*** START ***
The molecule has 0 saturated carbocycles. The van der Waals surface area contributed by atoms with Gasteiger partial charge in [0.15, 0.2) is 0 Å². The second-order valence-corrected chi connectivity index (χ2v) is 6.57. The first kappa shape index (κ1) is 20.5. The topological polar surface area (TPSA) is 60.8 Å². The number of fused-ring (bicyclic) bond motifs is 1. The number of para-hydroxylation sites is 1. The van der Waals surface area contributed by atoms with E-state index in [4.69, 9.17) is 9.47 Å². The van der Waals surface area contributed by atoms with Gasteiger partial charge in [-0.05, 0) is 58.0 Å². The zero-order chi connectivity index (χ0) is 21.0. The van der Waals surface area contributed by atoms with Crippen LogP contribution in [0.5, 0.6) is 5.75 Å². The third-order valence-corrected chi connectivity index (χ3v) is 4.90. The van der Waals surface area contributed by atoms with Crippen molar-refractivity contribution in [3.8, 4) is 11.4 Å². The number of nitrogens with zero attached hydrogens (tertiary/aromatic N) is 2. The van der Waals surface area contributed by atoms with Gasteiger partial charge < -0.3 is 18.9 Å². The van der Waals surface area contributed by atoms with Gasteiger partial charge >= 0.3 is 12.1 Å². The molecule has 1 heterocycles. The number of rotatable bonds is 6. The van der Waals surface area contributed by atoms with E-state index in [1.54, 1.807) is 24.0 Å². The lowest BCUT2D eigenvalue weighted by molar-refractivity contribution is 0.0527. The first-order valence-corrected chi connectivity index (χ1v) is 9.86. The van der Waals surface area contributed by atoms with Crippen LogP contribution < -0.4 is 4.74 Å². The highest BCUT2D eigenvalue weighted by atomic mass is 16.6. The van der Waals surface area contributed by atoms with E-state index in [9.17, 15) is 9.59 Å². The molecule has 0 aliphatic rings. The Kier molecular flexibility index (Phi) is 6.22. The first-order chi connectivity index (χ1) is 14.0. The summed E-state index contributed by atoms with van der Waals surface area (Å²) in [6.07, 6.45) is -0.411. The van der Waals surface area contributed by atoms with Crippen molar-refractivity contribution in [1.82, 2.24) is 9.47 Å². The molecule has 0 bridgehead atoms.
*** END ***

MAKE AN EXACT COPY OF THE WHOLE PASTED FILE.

The molecule has 0 saturated carbocycles. The van der Waals surface area contributed by atoms with Gasteiger partial charge in [0.15, 0.2) is 0 Å². The second-order valence-corrected chi connectivity index (χ2v) is 6.57. The first kappa shape index (κ1) is 20.5. The topological polar surface area (TPSA) is 60.8 Å². The number of fused-ring (bicyclic) bond motifs is 1. The number of para-hydroxylation sites is 1. The van der Waals surface area contributed by atoms with E-state index in [4.69, 9.17) is 9.47 Å². The van der Waals surface area contributed by atoms with Gasteiger partial charge in [-0.05, 0) is 58.0 Å². The zero-order chi connectivity index (χ0) is 21.0. The van der Waals surface area contributed by atoms with Crippen LogP contribution in [0.5, 0.6) is 5.75 Å². The third-order valence-corrected chi connectivity index (χ3v) is 4.90. The van der Waals surface area contributed by atoms with Crippen molar-refractivity contribution in [3.8, 4) is 11.4 Å². The number of nitrogens with zero attached hydrogens (tertiary/aromatic N) is 2. The van der Waals surface area contributed by atoms with Gasteiger partial charge < -0.3 is 18.9 Å². The van der Waals surface area contributed by atoms with Gasteiger partial charge >= 0.3 is 12.1 Å². The molecule has 1 heterocycles. The number of rotatable bonds is 6. The van der Waals surface area contributed by atoms with E-state index in [1.54, 1.807) is 24.0 Å². The lowest BCUT2D eigenvalue weighted by molar-refractivity contribution is 0.0527. The first-order valence-corrected chi connectivity index (χ1v) is 9.86. The van der Waals surface area contributed by atoms with Crippen LogP contribution < -0.4 is 4.74 Å². The highest BCUT2D eigenvalue weighted by atomic mass is 16.6. The van der Waals surface area contributed by atoms with E-state index in [9.17, 15) is 9.59 Å². The molecule has 0 aliphatic rings. The Kier molecular flexibility index (Phi) is 6.22. The first-order chi connectivity index (χ1) is 14.0. The summed E-state index contributed by atoms with van der Waals surface area (Å²) in [6.07, 6.45) is -0.411. The van der Waals surface area contributed by atoms with Crippen molar-refractivity contribution in [1.82, 2.24) is 9.47 Å². The molecule has 0 bridgehead atoms.